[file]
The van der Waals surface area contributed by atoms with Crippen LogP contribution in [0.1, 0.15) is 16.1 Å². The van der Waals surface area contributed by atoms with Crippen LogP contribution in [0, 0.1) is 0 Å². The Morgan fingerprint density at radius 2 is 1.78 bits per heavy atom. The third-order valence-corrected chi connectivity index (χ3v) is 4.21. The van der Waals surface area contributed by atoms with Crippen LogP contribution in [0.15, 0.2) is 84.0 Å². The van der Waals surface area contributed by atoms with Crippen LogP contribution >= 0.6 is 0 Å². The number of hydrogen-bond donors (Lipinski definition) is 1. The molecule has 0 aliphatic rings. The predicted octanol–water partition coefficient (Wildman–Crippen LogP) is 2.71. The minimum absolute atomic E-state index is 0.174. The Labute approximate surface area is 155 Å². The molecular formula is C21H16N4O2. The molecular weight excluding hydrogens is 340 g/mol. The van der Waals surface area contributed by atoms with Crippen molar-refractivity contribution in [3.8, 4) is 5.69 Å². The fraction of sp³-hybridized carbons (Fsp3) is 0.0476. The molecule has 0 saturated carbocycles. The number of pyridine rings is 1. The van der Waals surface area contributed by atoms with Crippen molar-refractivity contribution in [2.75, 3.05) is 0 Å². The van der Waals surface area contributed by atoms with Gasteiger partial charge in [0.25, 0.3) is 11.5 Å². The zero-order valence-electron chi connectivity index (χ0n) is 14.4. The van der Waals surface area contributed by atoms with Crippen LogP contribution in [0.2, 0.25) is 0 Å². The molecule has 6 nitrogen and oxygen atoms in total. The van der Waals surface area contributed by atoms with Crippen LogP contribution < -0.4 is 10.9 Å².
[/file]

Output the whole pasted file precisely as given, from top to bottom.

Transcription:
The van der Waals surface area contributed by atoms with Crippen LogP contribution in [0.1, 0.15) is 16.1 Å². The van der Waals surface area contributed by atoms with Crippen LogP contribution in [0, 0.1) is 0 Å². The Morgan fingerprint density at radius 2 is 1.78 bits per heavy atom. The third-order valence-corrected chi connectivity index (χ3v) is 4.21. The van der Waals surface area contributed by atoms with Crippen LogP contribution in [0.15, 0.2) is 84.0 Å². The van der Waals surface area contributed by atoms with Crippen LogP contribution >= 0.6 is 0 Å². The number of hydrogen-bond donors (Lipinski definition) is 1. The molecule has 0 aliphatic rings. The predicted octanol–water partition coefficient (Wildman–Crippen LogP) is 2.71. The minimum absolute atomic E-state index is 0.174. The Labute approximate surface area is 155 Å². The molecular formula is C21H16N4O2. The molecular weight excluding hydrogens is 340 g/mol. The van der Waals surface area contributed by atoms with Crippen molar-refractivity contribution in [3.8, 4) is 5.69 Å². The fraction of sp³-hybridized carbons (Fsp3) is 0.0476. The molecule has 0 saturated carbocycles. The number of pyridine rings is 1. The van der Waals surface area contributed by atoms with Crippen molar-refractivity contribution in [2.75, 3.05) is 0 Å². The van der Waals surface area contributed by atoms with Gasteiger partial charge in [0.25, 0.3) is 11.5 Å². The zero-order valence-electron chi connectivity index (χ0n) is 14.4. The van der Waals surface area contributed by atoms with Crippen LogP contribution in [0.2, 0.25) is 0 Å². The molecule has 6 nitrogen and oxygen atoms in total. The van der Waals surface area contributed by atoms with Crippen LogP contribution < -0.4 is 10.9 Å².